A few words on the water colors that John Singer Sargent (1856 – 1925) made in 1917 which pictured the Villa Viscaya in Miami, Florida. The paintings were later purchased by the Worcester Museum in Worcester, Massachusetts.
The attached VANITY FAIR article announced that the numero uno society portrait painter of the Gilded Age, John Singer Sargent (1856 - 1925) was swearing-off portrait commissions in order to concentrate on water color. Little did he know that he would be back at it in a few years painting whole boat-loads of general officer portraits when he was named as one of the Official British War Artists.
In this article, "The Mob as Art Critic", an anonymous reviewer gathered excerpts from assorted negative reviews concerning the New York Armory Show of 1913 in an attempt to show the often violent reaction the exhibit inspired.
Just prior to the death of Auguste Rodin (1840 - 1917), the Welsh poet and essayist, Arthur Symons (1865-1945), reviewed a book written by the French writer, Judith Cladel (1873-1958) concerning the artist's work and creative temperament:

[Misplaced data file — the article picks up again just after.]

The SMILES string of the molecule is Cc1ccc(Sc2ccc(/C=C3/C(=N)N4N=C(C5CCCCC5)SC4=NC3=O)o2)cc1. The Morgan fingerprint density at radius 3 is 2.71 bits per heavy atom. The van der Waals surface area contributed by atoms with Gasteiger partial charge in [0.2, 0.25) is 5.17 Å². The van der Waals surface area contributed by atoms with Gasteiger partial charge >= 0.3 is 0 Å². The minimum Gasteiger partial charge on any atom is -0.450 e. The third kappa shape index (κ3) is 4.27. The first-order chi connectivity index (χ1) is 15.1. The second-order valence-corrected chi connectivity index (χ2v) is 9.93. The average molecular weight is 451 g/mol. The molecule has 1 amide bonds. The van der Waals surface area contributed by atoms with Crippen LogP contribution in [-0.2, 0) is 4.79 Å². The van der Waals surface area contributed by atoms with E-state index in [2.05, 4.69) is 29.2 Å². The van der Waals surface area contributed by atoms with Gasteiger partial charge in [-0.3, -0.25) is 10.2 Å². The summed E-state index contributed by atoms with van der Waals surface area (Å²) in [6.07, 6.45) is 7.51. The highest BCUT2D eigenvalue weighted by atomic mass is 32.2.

"AUGUSTE RODIN PRIS SUR LA VIE at once a document and a living thing. The main interest lies in the exactitude with which it records the actual words of Rodin, much as he must have spoken them" y
Not long after the death of Auguste Rodin (1840 - 1917) Paris-based artist Stephen Haweis (1878 - 1969) remembered his friendship with the French sculptor:
"He loved flattery, as all human beings do, and would listen attentively to rhapsodies from almost anybody, though they do say that a pretty lady got more attention from him than a half-starved journalist."
"Rodin proclaimed himself the culminator of one era of sculpture, the inspirer, and nearly the author of another. He was the father of various schools which are lumped under the title of Modern Art."
The attached article is about a 1921 exhibition displaying the art of the mentally ill; it was organized under the direction of the psychiatric department of Heidelberg University. The exhibition made quite an impact on a number of modernists at the time and it is said that a few of the pieces from the show were later displayed in the 1938 "Degenerate Art" exhibit that the Nazis launched in an effort to discredit modernism.